Congress where “the people of the United States may turn to God in prayer and meditation at churches, in groups, and as individuals” is Thursday.
As is customary, President Obama issued a presidential proclamation declaring May 3, 2012, this year’s National Day of Prayer. The proclamation follows:
“Prayer has always been a part of the American story, and today countless Americans rely on prayer for comfort, direction, and strength, praying not only for themselves, but for their communities, their country, and the world.
On this National Day of Prayer, we give thanks for our democracy that respects the beliefs and protects the religious freedom of all people to pray, worship, or abstain according to the dictates of their conscience. Let us pray for all the citizens of our great Nation, particularly those who are sick, mourning, or without hope, and ask God for the sustenance to meet the challenges we face as a Nation. May we embrace the responsibility we have to each other, and rely on the better angels of our nature in service to one another. Let us be humble in our convictions, and courageous in our virtue. Let us pray for those who are suffering around the world, and let us be open to opportunities to ease that suffering.
Let us also pay tribute to the men and women of our Armed Forces who have answered our country’s call to serve with honor in the pursuit of peace. Our grateful Nation is humbled by the sacrifices made to protect and defend our security and freedom. Let us pray for the continued strength and safety of our service members and their families. While we pause to honor those who have made the ultimate sacrifice defending liberty, let us remember and lend our voices to the principles for which they fought — unity, human dignity, and the pursuit of justice.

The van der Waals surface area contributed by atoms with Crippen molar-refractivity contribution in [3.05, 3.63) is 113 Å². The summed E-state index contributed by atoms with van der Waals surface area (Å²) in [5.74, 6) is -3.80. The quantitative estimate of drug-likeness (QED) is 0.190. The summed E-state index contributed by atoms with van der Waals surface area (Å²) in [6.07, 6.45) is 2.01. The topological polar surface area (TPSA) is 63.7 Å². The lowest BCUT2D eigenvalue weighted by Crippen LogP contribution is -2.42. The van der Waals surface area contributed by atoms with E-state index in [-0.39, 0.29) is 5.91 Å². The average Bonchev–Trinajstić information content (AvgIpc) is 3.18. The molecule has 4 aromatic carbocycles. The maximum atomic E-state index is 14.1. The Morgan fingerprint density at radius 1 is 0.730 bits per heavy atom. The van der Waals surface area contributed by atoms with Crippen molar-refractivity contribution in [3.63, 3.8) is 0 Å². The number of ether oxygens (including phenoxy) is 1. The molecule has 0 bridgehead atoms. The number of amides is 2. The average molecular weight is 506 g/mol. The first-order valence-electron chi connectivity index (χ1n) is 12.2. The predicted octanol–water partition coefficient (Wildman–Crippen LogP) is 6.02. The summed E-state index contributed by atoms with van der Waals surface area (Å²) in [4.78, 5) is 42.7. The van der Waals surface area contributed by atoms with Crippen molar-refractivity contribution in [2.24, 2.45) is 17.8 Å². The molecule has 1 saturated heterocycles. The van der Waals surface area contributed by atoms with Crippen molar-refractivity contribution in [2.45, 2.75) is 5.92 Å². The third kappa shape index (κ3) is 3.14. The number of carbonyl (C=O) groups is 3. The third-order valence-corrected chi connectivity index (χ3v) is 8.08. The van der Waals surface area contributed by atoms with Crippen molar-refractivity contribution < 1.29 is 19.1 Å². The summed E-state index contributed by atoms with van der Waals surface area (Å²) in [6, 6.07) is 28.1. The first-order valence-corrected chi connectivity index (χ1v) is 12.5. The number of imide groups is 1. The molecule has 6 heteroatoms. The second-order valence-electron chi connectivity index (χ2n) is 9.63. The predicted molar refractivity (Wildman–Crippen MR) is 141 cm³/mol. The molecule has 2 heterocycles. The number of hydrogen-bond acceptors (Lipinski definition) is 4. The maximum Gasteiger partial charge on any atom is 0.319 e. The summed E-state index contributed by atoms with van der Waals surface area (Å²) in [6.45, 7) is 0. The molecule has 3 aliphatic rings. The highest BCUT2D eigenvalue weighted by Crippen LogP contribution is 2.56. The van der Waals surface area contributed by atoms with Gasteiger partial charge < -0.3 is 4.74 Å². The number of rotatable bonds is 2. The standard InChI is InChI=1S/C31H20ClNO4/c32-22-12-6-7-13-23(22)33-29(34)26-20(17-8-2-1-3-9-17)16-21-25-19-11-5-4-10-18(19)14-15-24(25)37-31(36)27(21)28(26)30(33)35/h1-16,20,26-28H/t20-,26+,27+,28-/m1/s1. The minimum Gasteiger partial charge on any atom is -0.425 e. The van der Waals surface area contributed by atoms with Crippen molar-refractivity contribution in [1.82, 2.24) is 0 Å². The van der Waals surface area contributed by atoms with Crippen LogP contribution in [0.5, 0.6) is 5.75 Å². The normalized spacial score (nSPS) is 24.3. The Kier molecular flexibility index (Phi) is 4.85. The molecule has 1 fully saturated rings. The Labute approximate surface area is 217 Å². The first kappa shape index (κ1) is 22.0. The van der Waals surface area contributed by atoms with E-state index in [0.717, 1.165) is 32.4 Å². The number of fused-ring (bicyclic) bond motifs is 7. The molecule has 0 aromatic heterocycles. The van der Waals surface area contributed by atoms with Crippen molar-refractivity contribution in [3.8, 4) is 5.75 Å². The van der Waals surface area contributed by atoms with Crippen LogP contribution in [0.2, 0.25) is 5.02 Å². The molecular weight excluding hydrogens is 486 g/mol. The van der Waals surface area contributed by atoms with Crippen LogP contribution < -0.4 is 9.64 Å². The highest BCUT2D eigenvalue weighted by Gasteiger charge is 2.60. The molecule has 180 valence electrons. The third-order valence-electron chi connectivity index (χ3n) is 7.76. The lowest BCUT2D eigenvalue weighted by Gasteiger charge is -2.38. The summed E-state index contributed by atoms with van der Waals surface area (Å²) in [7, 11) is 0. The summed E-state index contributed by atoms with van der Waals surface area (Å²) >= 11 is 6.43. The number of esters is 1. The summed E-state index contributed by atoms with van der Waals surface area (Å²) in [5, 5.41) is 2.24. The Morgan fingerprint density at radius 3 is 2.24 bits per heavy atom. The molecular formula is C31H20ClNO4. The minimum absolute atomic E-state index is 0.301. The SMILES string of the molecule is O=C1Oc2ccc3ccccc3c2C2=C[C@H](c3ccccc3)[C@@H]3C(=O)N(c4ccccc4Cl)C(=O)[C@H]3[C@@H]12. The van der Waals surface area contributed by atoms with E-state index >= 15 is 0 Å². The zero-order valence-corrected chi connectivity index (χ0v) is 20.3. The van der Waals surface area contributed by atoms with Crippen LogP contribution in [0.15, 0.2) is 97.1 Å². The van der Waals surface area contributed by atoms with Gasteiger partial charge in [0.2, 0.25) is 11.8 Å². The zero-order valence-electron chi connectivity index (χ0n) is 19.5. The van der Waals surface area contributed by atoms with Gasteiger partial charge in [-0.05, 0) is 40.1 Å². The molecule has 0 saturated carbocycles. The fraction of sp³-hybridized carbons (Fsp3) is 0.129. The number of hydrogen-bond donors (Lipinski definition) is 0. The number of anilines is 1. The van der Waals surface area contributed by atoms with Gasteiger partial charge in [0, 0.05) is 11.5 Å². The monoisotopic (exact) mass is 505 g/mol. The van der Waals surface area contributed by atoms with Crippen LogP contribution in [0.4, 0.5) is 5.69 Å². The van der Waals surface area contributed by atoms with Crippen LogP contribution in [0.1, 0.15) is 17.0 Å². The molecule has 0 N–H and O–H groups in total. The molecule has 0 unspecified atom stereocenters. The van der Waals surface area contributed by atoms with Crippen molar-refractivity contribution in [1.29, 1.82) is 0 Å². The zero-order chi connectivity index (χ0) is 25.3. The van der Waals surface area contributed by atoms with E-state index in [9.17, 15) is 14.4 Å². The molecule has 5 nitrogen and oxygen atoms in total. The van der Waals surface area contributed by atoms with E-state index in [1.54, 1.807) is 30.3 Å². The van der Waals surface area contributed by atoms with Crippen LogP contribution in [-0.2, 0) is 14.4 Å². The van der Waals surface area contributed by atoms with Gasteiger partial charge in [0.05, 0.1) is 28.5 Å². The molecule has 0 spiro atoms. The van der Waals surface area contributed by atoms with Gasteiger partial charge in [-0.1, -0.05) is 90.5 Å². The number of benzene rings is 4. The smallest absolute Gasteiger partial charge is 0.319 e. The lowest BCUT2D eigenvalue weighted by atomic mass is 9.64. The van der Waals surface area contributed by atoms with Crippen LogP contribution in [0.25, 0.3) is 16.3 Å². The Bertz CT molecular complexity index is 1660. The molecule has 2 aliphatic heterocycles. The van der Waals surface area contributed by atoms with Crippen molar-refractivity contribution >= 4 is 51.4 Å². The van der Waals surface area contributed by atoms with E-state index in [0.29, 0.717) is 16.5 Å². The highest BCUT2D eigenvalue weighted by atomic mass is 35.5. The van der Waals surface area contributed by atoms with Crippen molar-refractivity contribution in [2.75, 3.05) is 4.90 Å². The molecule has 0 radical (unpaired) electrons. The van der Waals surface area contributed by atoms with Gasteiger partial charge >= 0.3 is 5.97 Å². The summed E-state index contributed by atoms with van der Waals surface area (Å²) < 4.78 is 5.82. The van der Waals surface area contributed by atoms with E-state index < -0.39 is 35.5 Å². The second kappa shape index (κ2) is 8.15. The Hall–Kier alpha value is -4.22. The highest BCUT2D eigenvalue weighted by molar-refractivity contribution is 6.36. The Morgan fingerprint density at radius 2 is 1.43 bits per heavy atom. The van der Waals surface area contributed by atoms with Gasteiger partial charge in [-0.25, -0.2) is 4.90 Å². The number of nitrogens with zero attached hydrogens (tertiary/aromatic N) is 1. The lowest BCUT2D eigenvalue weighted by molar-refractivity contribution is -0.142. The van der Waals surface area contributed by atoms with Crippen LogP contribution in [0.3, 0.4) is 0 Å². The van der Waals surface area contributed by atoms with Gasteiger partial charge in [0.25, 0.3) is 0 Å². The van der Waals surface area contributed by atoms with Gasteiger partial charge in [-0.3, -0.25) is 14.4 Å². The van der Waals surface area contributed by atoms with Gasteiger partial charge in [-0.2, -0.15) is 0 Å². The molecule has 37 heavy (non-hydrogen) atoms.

NOW, THEREFORE, I, BARACK OBAMA, President of the United States of America, do hereby proclaim May 3, 2012, as a National Day of Prayer. I invite all citizens of our Nation, as their own faith directs them, to join me in giving thanks for the many blessings we enjoy, and I call upon individuals of all faiths to pray for guidance, grace, and protection for our great Nation as we address the challenges of our time.
IN WITNESS WHEREOF, I have hereunto set my hand this first day of May, in the year of our Lord two thousand twelve, and of the Independence of the United States of America the two hundred and thirty-sixth.”
Despite the government’s endorsement of the holiday, for years the National Day of Prayer has been criticized, largely by secular activists, as a violation of the principle of the separation of church and state.